Category Archives: Midlands tourism

33 different faces of Digbeth

The idea of snapping faces developed during today’s photowalk around Digbeth, a district just south of Moor Street Station in Birmingham that’s a little bit arty, a little bit gritty and with a whole lot of industrial heritage contained within. Thanks to Matt & Pete’s Photo School for running the two-hour walk – more photowalk events can be found here. A night-time walk is apparently imminent.


Travels around my garden

What do you take holiday photos of? And can that be applied to your own backyard? Well let’s see. In a new destination, seeing it with Alice-in-Wonderland eyes, I take photos of:

The main attractions


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A tour of Birmingham’s ring road (drives me to despair)

Pedestrian-free zone

Who said local tourism had to be glamorous?

As part of the first Still Walking festival, urban planner Joe Holyoak’s Walk the Queensway tour was the first walk of the event to sell out. I’m not sure of the attraction for others but for me it was an excellent follow-up to last weekend’s Architectonic, Concrete Walls 1958-1980 exhibition of photos in Brussels (which sounds incredibly pretentious now that I write it down but more down-to-earth words will come in a future post about the Atomium).
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Time travelling to Stirchley Swimming Baths

I’m interested in all kinds of travel, even the trips you take inside your head. So when the opportunity to visit a local landmark – Stirchley swimming baths where I learnt to swim as a child in 1977 – came up, I was first in line.

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Or rather 20th in line. It seems I wasn’t the only one on a nostalgia trip. Here’s the queue for the Stirchley Baths Open Day. The baths were built in 1910, closed in the 1980s and are about to be converted into a community centre thanks to Tesco’s 30 pieces of silver.

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The most amazing video you will ever see about Birmingham

This appears to have gone out on Sky 3, I’m not sure when, but is Pure Fried Comedy Gold.

Someone in my Twitterstream pointed it out a while ago but their video link seems to have been removed, so catch this one while you still can – it’s the only one I could find.

It features an amazing but quite scary cast of regulars of The Sportsman pub in Brum as they expound on their favourite pub subjects of cider, eating rabbits and lightbulbs, and falling off a bridge onto a railway and into the path of TWO trains.

You’ll have to watch it to get the visual punchline to the story.

Tourism slogan: “Visit Brum – if you think you’re hard enough.”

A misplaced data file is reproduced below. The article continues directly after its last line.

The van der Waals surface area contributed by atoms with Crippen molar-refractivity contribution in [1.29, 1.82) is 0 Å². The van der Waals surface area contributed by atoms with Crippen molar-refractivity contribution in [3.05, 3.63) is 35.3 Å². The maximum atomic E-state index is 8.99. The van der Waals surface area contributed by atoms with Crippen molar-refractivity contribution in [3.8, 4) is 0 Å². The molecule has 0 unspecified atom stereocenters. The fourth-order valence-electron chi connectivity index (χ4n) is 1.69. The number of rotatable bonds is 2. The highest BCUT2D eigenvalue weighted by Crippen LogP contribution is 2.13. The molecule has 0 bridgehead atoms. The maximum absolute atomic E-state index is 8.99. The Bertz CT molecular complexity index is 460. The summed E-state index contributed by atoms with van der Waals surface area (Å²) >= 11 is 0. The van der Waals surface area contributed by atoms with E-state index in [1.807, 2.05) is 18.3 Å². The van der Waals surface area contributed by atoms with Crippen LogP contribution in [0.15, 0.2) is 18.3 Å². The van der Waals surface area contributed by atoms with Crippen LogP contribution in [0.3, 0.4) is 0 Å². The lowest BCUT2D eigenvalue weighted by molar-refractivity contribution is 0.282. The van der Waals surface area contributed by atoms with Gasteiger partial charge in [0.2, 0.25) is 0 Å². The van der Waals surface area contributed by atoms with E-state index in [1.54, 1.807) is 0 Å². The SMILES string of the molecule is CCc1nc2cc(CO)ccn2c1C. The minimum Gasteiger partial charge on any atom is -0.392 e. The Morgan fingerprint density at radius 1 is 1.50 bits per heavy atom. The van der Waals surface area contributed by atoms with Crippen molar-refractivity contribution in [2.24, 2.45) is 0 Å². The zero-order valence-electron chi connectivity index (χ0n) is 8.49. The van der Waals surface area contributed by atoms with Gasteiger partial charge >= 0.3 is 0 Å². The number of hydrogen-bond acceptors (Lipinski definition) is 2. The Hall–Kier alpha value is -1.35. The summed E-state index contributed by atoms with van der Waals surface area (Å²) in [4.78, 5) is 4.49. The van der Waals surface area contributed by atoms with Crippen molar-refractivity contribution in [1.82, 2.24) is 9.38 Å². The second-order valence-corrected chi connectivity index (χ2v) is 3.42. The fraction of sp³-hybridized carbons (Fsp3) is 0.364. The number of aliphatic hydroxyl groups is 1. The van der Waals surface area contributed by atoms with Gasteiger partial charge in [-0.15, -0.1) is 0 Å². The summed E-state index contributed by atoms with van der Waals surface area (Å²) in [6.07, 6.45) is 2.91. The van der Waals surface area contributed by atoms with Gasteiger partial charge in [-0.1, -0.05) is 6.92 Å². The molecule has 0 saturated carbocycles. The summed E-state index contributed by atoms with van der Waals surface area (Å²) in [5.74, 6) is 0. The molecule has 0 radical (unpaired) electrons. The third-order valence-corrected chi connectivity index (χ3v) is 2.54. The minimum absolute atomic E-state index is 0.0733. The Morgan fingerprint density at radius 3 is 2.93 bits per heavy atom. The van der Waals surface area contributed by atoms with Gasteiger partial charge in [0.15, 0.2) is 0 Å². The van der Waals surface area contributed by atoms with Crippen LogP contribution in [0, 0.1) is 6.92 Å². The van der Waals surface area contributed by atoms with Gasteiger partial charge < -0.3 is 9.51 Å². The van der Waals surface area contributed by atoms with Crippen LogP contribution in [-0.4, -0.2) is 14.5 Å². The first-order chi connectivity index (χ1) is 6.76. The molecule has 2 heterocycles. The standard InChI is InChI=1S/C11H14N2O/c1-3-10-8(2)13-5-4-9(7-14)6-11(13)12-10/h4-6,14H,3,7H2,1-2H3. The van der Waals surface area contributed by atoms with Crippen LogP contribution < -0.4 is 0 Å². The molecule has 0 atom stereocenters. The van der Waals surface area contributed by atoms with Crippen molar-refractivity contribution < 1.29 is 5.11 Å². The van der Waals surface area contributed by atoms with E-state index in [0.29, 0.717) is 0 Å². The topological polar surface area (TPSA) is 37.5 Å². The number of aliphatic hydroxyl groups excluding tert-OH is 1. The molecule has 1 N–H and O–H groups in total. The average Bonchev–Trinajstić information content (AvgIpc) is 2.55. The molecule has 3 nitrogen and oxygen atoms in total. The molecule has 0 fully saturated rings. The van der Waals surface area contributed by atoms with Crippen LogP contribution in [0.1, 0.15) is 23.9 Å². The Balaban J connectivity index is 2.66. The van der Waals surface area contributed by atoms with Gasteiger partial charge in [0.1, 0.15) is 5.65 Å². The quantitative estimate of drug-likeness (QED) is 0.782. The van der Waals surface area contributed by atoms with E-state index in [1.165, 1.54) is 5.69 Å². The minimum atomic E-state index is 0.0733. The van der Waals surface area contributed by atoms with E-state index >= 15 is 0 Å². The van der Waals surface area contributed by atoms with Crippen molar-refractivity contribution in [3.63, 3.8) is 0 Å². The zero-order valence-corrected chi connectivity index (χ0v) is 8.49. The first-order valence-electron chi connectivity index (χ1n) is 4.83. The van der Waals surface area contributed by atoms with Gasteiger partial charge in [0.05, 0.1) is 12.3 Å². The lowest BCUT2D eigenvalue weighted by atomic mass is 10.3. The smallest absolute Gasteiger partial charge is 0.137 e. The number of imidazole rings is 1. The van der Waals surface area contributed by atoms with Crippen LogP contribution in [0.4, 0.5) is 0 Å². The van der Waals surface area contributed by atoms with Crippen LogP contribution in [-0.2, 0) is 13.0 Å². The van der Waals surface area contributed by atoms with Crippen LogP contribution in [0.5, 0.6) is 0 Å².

Buying a bit of Birmingham

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A recommendation for anyone travelling into Birmingham city centre to do their Christmas shopping: walk three minutes up the High Street from the Bullring and go visit the We are Birmingham shop for some unique local presents.

If you want to buy into something made in Birmingham rather than mass-produced, this shop offers a route to market for the area’s arts and crafts talent: from record vinyl bowls to quirky jewellery to Birmingham t-shirts.

It also offers gigs, sofas for a sit-down other happenings. There’s an art gallery in the basement so you can get your cultural fix without having to walk all the way to the Ikon or BMAG.

And it’s something Birmingham can be proud of.

Here’s their website for further info: We Are Birmingham.

Check out the cute knitted tree decorations I bought there last week, only £2 each.

My B30: Stirchley Community Market

Following on from my joy at my postcode getting a blog called Fuck Yeah Stirchley – thanks to a mention on The Archers – comes the joy of Stirchley Community Market – which earlier this month had its own feature in The Guardian, and fresh from which I am in the door.

Somehow the Stirchley of my childhood – home of skinheads, teds, Bottle Bill, flashers along the River Rea, and getting duffed up in the park – has turned into a name to drop and a place to feature. Even Birmingham City Council’s cabinet member for leisure, sport and culture Martin Mullaney was at this little postcode car park market, tucking into a jambalaya and talking about Brum’s potential to become a gastro city.

Why? Why is Stirchley suddenly so, what’s the phrase?, on the radar?

I’m not sure. Maybe someone knows someone at the Guardian – certainly, it’s interesting that the Guardian feature notes the presence of a scriptwriter from The Archers, so there’s a serendipitous link there.

Perhaps it’s the hint of trendier Moseley and Kings Heath vibe, that one of the stall-holders put down to people buying in Stirchley but missing the B13/14 vibe. The Guardian says Stirchley’s “movers and shakers” (lol) are graduates of local universities “who have settled in the area and seem determined to improve it”.

What else can explain bare-footed tuba players and organic veg stalls being held in the car park of Stirchley United Working Men’s Club, of which my dad was a member, where we shared a father-daughter Sunday pint and where his funeral wake was eventually held.

It’s probably no wonder I feel slightly strange and bemused about the national press attention and slightly weird market demographics. But I’m not unhappy. Just a little weirded out.

This feeling is compounded by being served a beautifully handmade Lemon and Earl Grey cup cake by a former prison offender who makes cakes as part of his rehabilitation.

It would seem that Another Stirchley truly is possible!

So here, in lofi mobile camera glory, is the newer, hipper, hippier and right-on Stirchley.

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• The next Stirchley Community Market will be held on 28 September.